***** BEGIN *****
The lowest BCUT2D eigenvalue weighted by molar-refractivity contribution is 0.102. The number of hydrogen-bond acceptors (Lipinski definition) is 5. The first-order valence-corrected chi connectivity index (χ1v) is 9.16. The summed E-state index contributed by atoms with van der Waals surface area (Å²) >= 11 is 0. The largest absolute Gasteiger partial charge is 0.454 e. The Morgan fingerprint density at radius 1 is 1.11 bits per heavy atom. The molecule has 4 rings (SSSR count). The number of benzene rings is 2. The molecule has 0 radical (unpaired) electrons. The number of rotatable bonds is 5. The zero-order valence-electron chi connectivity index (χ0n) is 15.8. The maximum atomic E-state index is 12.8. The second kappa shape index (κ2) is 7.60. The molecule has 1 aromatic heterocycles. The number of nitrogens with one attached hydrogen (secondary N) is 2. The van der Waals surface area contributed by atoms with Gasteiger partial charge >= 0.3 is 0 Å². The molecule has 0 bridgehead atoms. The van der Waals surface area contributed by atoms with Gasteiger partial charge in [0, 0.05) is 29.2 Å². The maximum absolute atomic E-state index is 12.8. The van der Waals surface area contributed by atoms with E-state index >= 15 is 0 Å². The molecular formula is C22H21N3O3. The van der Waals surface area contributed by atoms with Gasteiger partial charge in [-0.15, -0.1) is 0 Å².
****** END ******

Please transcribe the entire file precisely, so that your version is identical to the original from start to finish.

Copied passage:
The lowest BCUT2D eigenvalue weighted by molar-refractivity contribution is 0.102. The number of hydrogen-bond acceptors (Lipinski definition) is 5. The first-order valence-corrected chi connectivity index (χ1v) is 9.16. The summed E-state index contributed by atoms with van der Waals surface area (Å²) >= 11 is 0. The largest absolute Gasteiger partial charge is 0.454 e. The Morgan fingerprint density at radius 1 is 1.11 bits per heavy atom. The molecule has 4 rings (SSSR count). The number of benzene rings is 2. The molecule has 0 radical (unpaired) electrons. The number of rotatable bonds is 5. The zero-order valence-electron chi connectivity index (χ0n) is 15.8. The maximum atomic E-state index is 12.8. The second kappa shape index (κ2) is 7.60. The molecule has 1 aromatic heterocycles. The number of nitrogens with one attached hydrogen (secondary N) is 2. The van der Waals surface area contributed by atoms with Gasteiger partial charge >= 0.3 is 0 Å². The molecule has 0 bridgehead atoms. The van der Waals surface area contributed by atoms with Gasteiger partial charge in [0, 0.05) is 29.2 Å². The maximum absolute atomic E-state index is 12.8. The van der Waals surface area contributed by atoms with E-state index >= 15 is 0 Å². The molecular formula is C22H21N3O3. The van der Waals surface area contributed by atoms with Gasteiger partial charge in [-0.15, -0.1) is 0 Å².